And so, R. Eliezer states it was NOT actually sukkot, but it was “ananei khavod – the Israelites dwelled under God’s clouds of glory.  Rashi quotes his opinion and I remember reading it as a child and being confused: how would the Israelites be protected in a cloud?!?

But, what R. Eliezer was actually stating was that they did not sleep in clouds, but in tents, which were wrapped in these mystical clouds of God’s Presence.  And in those celestial clouds, they were totally sheltered – the clouds of glory created a spiritual force field of love and security that took care of them. 

R. Akiva disagreed, declaring, no, “Sukkot mamash – these were actual Sukkot – just like our fragile huts that have been blown around this week.

While we can argue about the historical accuracy of this statement, I see our two great sages framing an experience for us.  Being in the clouds of glory is to be totally sheltered and sleeping in a sukkah is not.  It is an experience of vulnerability.

The Talmud brings both of these sages’ perspective to frame how important both of these approaches to life are.  Feeling vulnerable can actually help us.

While we may have evolved to bark when we as humans feel vulnerable, it’s probably not that helpful.  Most of the threats in our day-to-day lives are really our own anxieties and fears run amuck. While it may be harder to hold on to that place of vulnerability, it’s necessary in order to be responded to in a way that elicits compassion and love.

Real strength, real power, and real leadership means allowing ourselves to go into those raw places, places of emotional vulnerability.  When we allow ourselves to be vulnerable and share that with others, it allows us to sink down into a more honest, real and helpful place.  It allows us to go deeper with ourselves and others. It helps us foster more intense relationships where we actually share with others the reality of our lives, not merely the sanitized versions we sometimes like to produce for others on social media.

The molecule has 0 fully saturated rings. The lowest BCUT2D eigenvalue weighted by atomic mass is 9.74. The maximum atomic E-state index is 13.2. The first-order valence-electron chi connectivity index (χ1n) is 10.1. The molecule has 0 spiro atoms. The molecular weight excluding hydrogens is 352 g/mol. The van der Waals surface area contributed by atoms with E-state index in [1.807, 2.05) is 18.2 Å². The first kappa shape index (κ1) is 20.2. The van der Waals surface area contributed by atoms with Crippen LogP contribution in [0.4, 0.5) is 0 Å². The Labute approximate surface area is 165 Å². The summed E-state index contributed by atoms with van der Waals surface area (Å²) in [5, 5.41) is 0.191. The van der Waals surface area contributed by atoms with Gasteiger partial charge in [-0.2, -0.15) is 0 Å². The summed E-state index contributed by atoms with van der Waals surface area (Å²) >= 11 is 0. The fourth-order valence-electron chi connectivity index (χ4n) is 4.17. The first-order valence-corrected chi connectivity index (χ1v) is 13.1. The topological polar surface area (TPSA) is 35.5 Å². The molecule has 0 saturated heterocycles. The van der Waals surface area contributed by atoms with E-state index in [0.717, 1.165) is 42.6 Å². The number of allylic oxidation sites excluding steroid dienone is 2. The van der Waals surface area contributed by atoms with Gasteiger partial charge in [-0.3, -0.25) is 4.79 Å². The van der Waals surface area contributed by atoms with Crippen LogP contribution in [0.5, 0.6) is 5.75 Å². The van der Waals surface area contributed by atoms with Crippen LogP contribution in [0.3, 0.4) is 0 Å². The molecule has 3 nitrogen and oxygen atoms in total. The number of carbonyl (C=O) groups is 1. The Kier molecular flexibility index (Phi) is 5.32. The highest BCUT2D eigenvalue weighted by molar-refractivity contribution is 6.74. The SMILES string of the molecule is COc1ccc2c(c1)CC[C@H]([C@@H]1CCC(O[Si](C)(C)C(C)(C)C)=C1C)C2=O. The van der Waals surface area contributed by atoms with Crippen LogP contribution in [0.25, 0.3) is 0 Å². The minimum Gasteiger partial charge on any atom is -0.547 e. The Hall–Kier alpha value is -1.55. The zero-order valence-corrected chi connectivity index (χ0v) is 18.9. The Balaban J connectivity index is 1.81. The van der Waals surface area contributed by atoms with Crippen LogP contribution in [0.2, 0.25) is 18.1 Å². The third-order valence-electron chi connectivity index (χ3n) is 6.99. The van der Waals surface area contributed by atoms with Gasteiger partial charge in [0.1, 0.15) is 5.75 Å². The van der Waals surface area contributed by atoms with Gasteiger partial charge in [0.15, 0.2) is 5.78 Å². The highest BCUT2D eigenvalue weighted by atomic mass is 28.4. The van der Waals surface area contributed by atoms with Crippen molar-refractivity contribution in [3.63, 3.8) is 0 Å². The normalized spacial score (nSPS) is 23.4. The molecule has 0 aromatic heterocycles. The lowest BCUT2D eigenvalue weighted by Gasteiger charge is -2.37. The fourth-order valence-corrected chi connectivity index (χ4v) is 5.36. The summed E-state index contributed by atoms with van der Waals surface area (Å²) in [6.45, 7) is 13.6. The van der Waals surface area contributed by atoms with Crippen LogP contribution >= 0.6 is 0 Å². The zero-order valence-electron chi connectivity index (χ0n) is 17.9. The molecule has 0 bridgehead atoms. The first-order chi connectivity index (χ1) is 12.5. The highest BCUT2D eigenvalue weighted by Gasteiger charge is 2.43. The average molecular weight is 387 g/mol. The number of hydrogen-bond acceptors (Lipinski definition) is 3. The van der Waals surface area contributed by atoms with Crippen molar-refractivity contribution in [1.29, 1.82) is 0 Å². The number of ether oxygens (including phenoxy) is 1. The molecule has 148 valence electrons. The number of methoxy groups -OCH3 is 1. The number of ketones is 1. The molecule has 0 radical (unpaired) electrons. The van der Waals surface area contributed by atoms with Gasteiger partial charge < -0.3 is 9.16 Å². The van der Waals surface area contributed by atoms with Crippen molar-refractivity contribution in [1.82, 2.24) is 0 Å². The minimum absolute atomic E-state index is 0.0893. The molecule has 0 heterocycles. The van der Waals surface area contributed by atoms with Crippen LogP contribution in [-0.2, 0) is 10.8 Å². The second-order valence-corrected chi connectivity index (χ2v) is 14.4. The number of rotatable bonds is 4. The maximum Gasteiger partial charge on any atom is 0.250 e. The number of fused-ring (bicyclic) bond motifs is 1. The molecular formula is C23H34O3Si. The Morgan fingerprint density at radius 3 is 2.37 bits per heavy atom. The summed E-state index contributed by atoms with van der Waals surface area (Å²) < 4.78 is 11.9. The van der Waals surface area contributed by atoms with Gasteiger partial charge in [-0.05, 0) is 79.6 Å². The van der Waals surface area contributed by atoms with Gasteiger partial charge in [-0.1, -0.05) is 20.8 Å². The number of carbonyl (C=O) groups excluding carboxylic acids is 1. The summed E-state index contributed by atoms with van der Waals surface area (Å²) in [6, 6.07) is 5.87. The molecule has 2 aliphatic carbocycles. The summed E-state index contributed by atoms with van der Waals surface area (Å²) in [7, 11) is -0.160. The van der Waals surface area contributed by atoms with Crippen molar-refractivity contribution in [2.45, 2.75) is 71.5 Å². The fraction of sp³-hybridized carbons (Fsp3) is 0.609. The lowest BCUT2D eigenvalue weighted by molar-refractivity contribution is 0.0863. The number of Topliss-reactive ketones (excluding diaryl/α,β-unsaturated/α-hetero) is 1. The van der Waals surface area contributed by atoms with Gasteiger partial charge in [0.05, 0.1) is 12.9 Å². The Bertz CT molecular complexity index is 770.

That is not to say that our world is not filled with challenges, it has a great number of them.  But how we respond to them is what is important. We can project strength that covers up the concern or we can delve into the emotionally charged space of actually being open and honest.

Rashbam, a 12th-century commentator and grandson of Rashi, understood this approach.  He explains that at the time of the year when we feel strong and powerful, when we have the abundance of the harvest, go and dwell in a sukkah, remembering what a fragile existence is all about.

Sukkot helps us cultivate empathy.   It is not easy, nor is it always comfortable.  But our tradition had great wisdom in asking us to go and dwell in a fragile space, reminding us that we should inhabit that space in our emotional lives as well.

When we explore those depths, the depths of our vulnerability, we find an authenticity that is our true strength.


About the Author
For the past seventeen years, David Lerner has served as the spiritual leader of Temple Emunah in historic Lexington, MA, where he is now the senior rabbi. He has served as the president of the Massachusetts Board of Rabbis and the Lexington Interfaith Clergy Association. He is one of the founders of Community Hevra Kadisha of Greater Boston, and Emunat HaLev: The Meditation and Mindfulness Institute of Temple Emunah. A graduate of Columbia College and ordained by the Jewish Theological Seminary where he was a Wexner Graduate Fellow, Rabbi Lerner brings to his community a unique blend of warmth, outreach, energetic teaching, intellectual rigor and caring for all ages.
Related Topics
Related Posts